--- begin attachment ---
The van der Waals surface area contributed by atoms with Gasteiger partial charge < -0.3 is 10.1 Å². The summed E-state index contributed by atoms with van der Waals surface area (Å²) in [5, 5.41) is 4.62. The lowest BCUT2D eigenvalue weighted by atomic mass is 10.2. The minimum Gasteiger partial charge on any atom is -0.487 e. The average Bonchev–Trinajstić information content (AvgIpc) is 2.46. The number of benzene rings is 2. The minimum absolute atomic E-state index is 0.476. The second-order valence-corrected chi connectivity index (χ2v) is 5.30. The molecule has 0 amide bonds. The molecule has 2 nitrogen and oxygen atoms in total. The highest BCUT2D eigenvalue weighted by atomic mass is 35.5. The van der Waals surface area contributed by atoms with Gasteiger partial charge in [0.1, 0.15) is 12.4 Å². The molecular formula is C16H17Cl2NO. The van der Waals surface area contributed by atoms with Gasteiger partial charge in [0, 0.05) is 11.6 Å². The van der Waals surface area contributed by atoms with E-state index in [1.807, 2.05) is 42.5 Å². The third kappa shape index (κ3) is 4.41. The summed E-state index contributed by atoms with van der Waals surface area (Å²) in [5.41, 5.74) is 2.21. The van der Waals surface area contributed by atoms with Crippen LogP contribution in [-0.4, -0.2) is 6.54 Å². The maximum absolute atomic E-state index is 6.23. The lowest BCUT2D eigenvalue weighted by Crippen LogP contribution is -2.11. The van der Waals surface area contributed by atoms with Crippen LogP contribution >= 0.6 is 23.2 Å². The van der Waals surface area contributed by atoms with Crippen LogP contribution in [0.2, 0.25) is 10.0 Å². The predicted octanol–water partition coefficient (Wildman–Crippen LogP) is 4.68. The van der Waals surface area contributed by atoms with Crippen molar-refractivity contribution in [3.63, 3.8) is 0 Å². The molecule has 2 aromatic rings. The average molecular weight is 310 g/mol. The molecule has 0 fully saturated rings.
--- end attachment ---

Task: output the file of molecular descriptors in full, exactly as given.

The van der Waals surface area contributed by atoms with Gasteiger partial charge < -0.3 is 10.1 Å². The summed E-state index contributed by atoms with van der Waals surface area (Å²) in [5, 5.41) is 4.62. The lowest BCUT2D eigenvalue weighted by atomic mass is 10.2. The minimum Gasteiger partial charge on any atom is -0.487 e. The average Bonchev–Trinajstić information content (AvgIpc) is 2.46. The number of benzene rings is 2. The minimum absolute atomic E-state index is 0.476. The second-order valence-corrected chi connectivity index (χ2v) is 5.30. The molecule has 0 amide bonds. The molecule has 2 nitrogen and oxygen atoms in total. The highest BCUT2D eigenvalue weighted by atomic mass is 35.5. The van der Waals surface area contributed by atoms with Gasteiger partial charge in [0.1, 0.15) is 12.4 Å². The molecular formula is C16H17Cl2NO. The van der Waals surface area contributed by atoms with Gasteiger partial charge in [0, 0.05) is 11.6 Å². The van der Waals surface area contributed by atoms with E-state index in [1.807, 2.05) is 42.5 Å². The third kappa shape index (κ3) is 4.41. The summed E-state index contributed by atoms with van der Waals surface area (Å²) in [5.41, 5.74) is 2.21. The van der Waals surface area contributed by atoms with Crippen LogP contribution in [-0.4, -0.2) is 6.54 Å². The maximum absolute atomic E-state index is 6.23. The lowest BCUT2D eigenvalue weighted by Crippen LogP contribution is -2.11. The van der Waals surface area contributed by atoms with Crippen LogP contribution >= 0.6 is 23.2 Å². The van der Waals surface area contributed by atoms with Crippen LogP contribution in [0.2, 0.25) is 10.0 Å². The predicted octanol–water partition coefficient (Wildman–Crippen LogP) is 4.68. The van der Waals surface area contributed by atoms with Crippen molar-refractivity contribution in [3.63, 3.8) is 0 Å². The molecule has 2 aromatic rings. The average molecular weight is 310 g/mol. The molecule has 0 fully saturated rings.